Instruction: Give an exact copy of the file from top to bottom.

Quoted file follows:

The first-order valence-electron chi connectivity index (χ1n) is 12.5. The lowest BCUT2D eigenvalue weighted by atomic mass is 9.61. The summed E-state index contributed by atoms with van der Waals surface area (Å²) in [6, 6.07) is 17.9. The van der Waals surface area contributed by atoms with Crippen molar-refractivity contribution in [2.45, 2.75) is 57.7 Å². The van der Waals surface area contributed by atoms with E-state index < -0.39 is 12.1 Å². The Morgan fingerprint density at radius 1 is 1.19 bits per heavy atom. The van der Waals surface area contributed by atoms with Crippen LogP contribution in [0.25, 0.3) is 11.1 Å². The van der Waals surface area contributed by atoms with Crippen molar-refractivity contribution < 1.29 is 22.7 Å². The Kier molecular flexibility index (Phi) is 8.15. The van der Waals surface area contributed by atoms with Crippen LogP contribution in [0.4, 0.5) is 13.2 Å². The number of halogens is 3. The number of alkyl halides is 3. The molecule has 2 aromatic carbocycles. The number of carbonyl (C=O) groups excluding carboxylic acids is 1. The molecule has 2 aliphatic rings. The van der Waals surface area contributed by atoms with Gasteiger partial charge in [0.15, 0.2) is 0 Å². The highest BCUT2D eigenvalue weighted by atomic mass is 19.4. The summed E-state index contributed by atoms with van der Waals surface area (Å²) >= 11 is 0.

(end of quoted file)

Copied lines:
The first-order valence-electron chi connectivity index (χ1n) is 12.5. The lowest BCUT2D eigenvalue weighted by atomic mass is 9.61. The summed E-state index contributed by atoms with van der Waals surface area (Å²) in [6, 6.07) is 17.9. The van der Waals surface area contributed by atoms with Crippen molar-refractivity contribution in [2.45, 2.75) is 57.7 Å². The van der Waals surface area contributed by atoms with E-state index < -0.39 is 12.1 Å². The Morgan fingerprint density at radius 1 is 1.19 bits per heavy atom. The van der Waals surface area contributed by atoms with Crippen LogP contribution in [0.25, 0.3) is 11.1 Å². The van der Waals surface area contributed by atoms with Crippen molar-refractivity contribution < 1.29 is 22.7 Å². The Kier molecular flexibility index (Phi) is 8.15. The van der Waals surface area contributed by atoms with Crippen LogP contribution in [0.4, 0.5) is 13.2 Å². The number of halogens is 3. The number of alkyl halides is 3. The molecule has 2 aromatic carbocycles. The number of carbonyl (C=O) groups excluding carboxylic acids is 1. The molecule has 2 aliphatic rings. The van der Waals surface area contributed by atoms with Gasteiger partial charge in [0.15, 0.2) is 0 Å². The highest BCUT2D eigenvalue weighted by atomic mass is 19.4. The summed E-state index contributed by atoms with van der Waals surface area (Å²) >= 11 is 0.